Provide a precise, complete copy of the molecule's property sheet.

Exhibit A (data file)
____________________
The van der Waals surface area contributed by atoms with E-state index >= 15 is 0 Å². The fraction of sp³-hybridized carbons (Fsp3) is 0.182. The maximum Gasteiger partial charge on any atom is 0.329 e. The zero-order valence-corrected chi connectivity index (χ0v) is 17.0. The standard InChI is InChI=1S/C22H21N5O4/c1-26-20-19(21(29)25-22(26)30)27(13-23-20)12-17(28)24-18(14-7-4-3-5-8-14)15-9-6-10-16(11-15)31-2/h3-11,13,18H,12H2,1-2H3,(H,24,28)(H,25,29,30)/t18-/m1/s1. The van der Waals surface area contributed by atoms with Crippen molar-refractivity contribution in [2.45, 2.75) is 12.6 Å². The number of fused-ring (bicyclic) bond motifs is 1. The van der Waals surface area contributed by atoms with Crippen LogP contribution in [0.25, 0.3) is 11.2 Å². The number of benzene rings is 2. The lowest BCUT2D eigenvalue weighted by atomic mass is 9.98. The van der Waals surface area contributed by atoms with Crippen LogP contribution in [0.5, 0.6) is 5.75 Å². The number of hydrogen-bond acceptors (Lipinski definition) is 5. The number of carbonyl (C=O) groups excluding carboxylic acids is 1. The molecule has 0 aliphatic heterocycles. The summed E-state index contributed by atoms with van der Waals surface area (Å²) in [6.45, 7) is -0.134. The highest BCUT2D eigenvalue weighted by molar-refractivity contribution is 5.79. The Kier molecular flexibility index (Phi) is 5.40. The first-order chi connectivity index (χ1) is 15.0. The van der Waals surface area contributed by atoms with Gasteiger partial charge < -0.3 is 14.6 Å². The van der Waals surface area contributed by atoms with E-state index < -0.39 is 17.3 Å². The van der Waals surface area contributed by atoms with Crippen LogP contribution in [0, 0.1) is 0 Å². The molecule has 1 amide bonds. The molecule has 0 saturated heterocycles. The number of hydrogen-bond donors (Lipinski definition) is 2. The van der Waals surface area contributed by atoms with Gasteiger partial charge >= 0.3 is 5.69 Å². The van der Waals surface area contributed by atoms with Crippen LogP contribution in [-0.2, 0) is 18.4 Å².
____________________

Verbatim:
The van der Waals surface area contributed by atoms with E-state index >= 15 is 0 Å². The fraction of sp³-hybridized carbons (Fsp3) is 0.182. The maximum Gasteiger partial charge on any atom is 0.329 e. The zero-order valence-corrected chi connectivity index (χ0v) is 17.0. The standard InChI is InChI=1S/C22H21N5O4/c1-26-20-19(21(29)25-22(26)30)27(13-23-20)12-17(28)24-18(14-7-4-3-5-8-14)15-9-6-10-16(11-15)31-2/h3-11,13,18H,12H2,1-2H3,(H,24,28)(H,25,29,30)/t18-/m1/s1. The van der Waals surface area contributed by atoms with Crippen molar-refractivity contribution in [2.45, 2.75) is 12.6 Å². The number of fused-ring (bicyclic) bond motifs is 1. The van der Waals surface area contributed by atoms with Crippen LogP contribution in [0.25, 0.3) is 11.2 Å². The number of benzene rings is 2. The lowest BCUT2D eigenvalue weighted by atomic mass is 9.98. The van der Waals surface area contributed by atoms with Crippen LogP contribution in [0.5, 0.6) is 5.75 Å². The number of hydrogen-bond acceptors (Lipinski definition) is 5. The number of carbonyl (C=O) groups excluding carboxylic acids is 1. The molecule has 0 aliphatic heterocycles. The summed E-state index contributed by atoms with van der Waals surface area (Å²) in [6.45, 7) is -0.134. The highest BCUT2D eigenvalue weighted by molar-refractivity contribution is 5.79. The Kier molecular flexibility index (Phi) is 5.40. The first-order chi connectivity index (χ1) is 15.0. The van der Waals surface area contributed by atoms with Gasteiger partial charge < -0.3 is 14.6 Å². The van der Waals surface area contributed by atoms with E-state index < -0.39 is 17.3 Å². The van der Waals surface area contributed by atoms with Crippen LogP contribution in [0, 0.1) is 0 Å². The molecule has 1 amide bonds. The molecule has 0 saturated heterocycles. The number of hydrogen-bond donors (Lipinski definition) is 2. The van der Waals surface area contributed by atoms with Gasteiger partial charge >= 0.3 is 5.69 Å². The van der Waals surface area contributed by atoms with Crippen LogP contribution in [-0.2, 0) is 18.4 Å².